All flavors of UNIX provide a systemcall, called chroot(). This changes the root point of the filesystem as it appears to the current process to another directory than "/".
For more information see the chroot(2) manpage of Linux
Basically, it is a security enhancement. The process(es) running inside the chroot system exist inside another environment than those outside. The only thing "inside" and "outside" share is the kernel. All libraries, utilities,
If You want to provide other users some kind of access, but hide most of the system from them, chroot() is Your friend.
This depends on the setup. As long as a process is running as root, it can always leave the chroot().
A process running as any user other than "root" cannot leave the chroot() by any means. But if there is a local-root exploit (i.e. the process can gain superuser access due to a bug in the operating system),
So as long as Your server software is not too buggy and the operating system has no exploitable security holes, the chroot() environment is safe.
You need everything the process (in case of this howto the apache webserver and the proftpd ftp server) needs beside the kernel.
Usually this inclues
Well, the first and obvious thing is to copy all the neccessary files from the real-root to the chroot. This is what many people still do today. This has some inherent disadvantages:
So the more clean approach is to install RPM itself inside the chroot() and afterwards install the whole system using the ready-made binary RPMs. This is the same like what the normal RedHat installation procedure does if You are installing on a new system.
At first You have to create the chroot directory (called $ROOT in this document)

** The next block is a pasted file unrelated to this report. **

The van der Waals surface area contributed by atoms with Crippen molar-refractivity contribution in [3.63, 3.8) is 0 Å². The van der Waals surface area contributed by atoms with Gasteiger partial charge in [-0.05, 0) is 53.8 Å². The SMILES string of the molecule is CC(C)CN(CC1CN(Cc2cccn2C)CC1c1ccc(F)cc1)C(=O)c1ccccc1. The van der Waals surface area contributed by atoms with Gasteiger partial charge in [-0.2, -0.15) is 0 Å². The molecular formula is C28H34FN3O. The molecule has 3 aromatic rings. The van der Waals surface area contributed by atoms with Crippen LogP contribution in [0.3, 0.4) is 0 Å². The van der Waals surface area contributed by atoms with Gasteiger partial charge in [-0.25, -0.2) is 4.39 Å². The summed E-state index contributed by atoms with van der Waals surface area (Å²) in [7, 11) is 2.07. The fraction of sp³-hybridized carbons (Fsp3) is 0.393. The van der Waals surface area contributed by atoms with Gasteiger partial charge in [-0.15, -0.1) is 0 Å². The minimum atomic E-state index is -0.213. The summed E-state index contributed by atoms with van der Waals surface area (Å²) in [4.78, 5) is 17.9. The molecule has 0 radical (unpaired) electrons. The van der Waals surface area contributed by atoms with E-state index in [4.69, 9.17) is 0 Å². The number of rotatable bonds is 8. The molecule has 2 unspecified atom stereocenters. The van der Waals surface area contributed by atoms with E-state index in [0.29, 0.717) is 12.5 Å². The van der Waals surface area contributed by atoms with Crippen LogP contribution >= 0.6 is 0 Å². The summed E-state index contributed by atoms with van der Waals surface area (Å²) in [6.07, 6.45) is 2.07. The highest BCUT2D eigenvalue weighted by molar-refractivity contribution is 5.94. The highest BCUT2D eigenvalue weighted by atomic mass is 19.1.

In order to make RPM work, it'll need the rpm database directory beneath $ROOT, so You have to create it using
mkdir -p $ROOT/var/lib/rpm
All the packages are to be installed using
rpm --root $ROOT [filename]
The list of packages I suggest to install (in chronological order):
setup filesystem basesystem ldconfig glibc mktemp termcap ncurses info fileutils bash && libtermcap gdbm tcsh perl chkconfig textutils mailcap apache mod_perl cracklib cracklib-dicts pwdb glib gawk pam --nodeps shadow-utils slang util-linux --nodeps sh-utils zsh sed bzip2 popt zlib rpm
As ProFTPd is still not included in the RedHat distribution, I got the latest RPM's from the ProFTPd site http://www.proftpd.net and installed them
After the installation of all the packages we have to do some configuration.
As the authentication and uid/gid resolving is done in userspace, we need a valid authentication source inside our chroot() environment. Traditionally this is information is stored in $ROOT/etc/passwd and $ROOT/etc/group, but You can configure any source using PAM and a MySQL / LDAP / whatever auth module.
This HOWTO covers just the traditional case.
So create all the users and groups You need in $ROOT/etc/group and $ROOT/etc/passwd :)
Apache and ProFTPd may want to resolve hostnames to ip addresses and vice-versa,so You have to configure at least one valid source for name service lookups. Usually DNS is used, so just enter the DNS information into $ROOT/etc/resolv.conf.
Just configure apache / ProFTPd / ... the same way You would configure them if they were running on a normal system. Just always remember that the configfiles are paresd from a process running already inside Your $ROOT. So all absolute pathnames refer to $ROOT instead of the real-root.
Server startup is done inside the chroot() environment.
If You've installed a shell inside Your chroot(), just run the following command as root
You are now running a shell inside Your chroot(). Just try to "cd /" and look around. You are jailed to the chroot() directory. Start Your apache using the "httpd" command and proftpd using the "proftpd" command. Then exit Your chroot() using the "exit" command and look if the servers are running.
Attention: You cannot bind to a port which is already in use outside the chroot().